Data Brokers Selling Location Information Face New Scrutiny

As long as smartphones have existed, so have concerns that the devices are revealing information about their owners' whereabouts.

In the past, those concerns led to lawsuits, proposed fines, and at least one complaint to the Federal Trade Commission.

But since the Supreme Court overturned Roe v. Wade on June 24, fears about location privacy have taken on a new urgency -- at least among Democrats and privacy advocates, who are warning that location data collected by apps, brokers, Android devices and wireless carriers could be used to prosecute women seeking abortions.

Fueling those fears, Vicereported in May that data brokers including SafeGraph sold location information of users who visited Planned Parenthood centers.

SafeGraph reportedly obtained the data from apps on users' phones. The information -- like much of the data collected via mobile apps -- was supposedly aggregated and “anonymized.”

But, as the FTC noted this week, anonymized data can be re-identified -- especially when the data includes users' locations.

"Companies that make false claims about anonymization can expect to hear from the FTC," the agency said this week.
SafeGraph very recently stopped selling data about visits to family planning locations. The company also insists that its anonymization techniques weren't likely to be cracked.

“We believe reports alleging that it is possible to re­identify SafeGraph data are inaccurate,” the company said in a letter sent late last month to Senator Elizabeth Warren (D-Massachusetts), who had questioned the company over its policies.

SafeGraph is hardly the only data broker to come under scrutiny in recent weeks. 

Late last week, a trio of House Democrats demanded answers about privacy from SafeGraph and four other data brokers: Digital Envoy,, Gravy Analytics and Babel Street.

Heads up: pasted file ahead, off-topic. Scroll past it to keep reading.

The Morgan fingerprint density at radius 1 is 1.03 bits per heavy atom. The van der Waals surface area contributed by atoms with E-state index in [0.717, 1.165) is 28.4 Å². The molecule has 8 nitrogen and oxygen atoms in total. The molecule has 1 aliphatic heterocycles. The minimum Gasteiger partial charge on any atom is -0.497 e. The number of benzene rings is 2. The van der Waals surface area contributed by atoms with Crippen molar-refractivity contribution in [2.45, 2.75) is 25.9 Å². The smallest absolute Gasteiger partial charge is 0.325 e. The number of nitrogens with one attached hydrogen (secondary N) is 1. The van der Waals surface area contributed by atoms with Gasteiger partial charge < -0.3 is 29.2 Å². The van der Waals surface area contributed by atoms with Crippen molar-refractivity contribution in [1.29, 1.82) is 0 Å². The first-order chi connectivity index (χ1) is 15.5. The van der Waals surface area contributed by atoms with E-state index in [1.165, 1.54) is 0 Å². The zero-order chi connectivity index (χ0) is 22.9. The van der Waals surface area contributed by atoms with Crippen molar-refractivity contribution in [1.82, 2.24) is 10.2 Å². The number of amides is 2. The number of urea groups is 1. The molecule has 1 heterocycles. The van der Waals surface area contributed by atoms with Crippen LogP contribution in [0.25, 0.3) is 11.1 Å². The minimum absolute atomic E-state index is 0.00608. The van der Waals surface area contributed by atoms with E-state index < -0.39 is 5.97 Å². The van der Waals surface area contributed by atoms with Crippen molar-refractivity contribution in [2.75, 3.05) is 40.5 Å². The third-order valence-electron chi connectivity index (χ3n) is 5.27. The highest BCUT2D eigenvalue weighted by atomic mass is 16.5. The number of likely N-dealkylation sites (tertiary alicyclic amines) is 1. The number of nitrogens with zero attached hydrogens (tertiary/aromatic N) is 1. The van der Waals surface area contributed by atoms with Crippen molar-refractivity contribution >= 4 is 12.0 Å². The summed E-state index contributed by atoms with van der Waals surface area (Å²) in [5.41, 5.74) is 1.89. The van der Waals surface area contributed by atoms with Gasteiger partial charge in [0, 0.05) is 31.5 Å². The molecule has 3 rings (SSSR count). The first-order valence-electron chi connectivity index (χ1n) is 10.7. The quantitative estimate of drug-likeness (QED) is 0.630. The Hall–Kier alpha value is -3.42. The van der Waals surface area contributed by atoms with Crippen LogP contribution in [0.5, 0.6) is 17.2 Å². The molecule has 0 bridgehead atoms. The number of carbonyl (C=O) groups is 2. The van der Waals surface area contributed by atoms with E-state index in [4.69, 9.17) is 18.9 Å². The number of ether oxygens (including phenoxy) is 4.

“We are alarmed by recent reports that data broker companies, which aggregate consumer data from various sources, are selling the location data of individuals who have used these services, potentially allowing the misuse of this sensitive information to invade the privacy of those seeking reproductive health care,” Reps. Carolyn Maloney (D-New York), Raja Krishnamoorthi (D-Illinois), and Sara Jacobs (D-California) said in letters to the companies.

“The collection of sensitive data could pose serious threats to those seeking reproductive care as well as providers of care -- not only by facilitating intrusive government surveillance, but also by putting people at risk of harassment, intimidation, and even violence,” the lawmakers added.

They asked the companies a host of questions relating to their policies on sales of location data, and specifically requested a list of all purchasers of information relating to family planning or abortion clinics.

Meanwhile, pressure by advocacy groups and Democrats appears to have prodded Google into promising to delete data showing that people visited abortion clinics or other sensitive locations. 

But even deleting that type of data may not be enough to protect privacy. The watchdog Accountable Tech, which frequently criticizes Silicon Valley companies, says Google's move “is ultimately inadequate to protect the privacy of those seeking abortions and other reproductive health care."

Instead, Accountable Tech is urging Google to delete all location data -- not just information believed to be connected to a sensitive locale.

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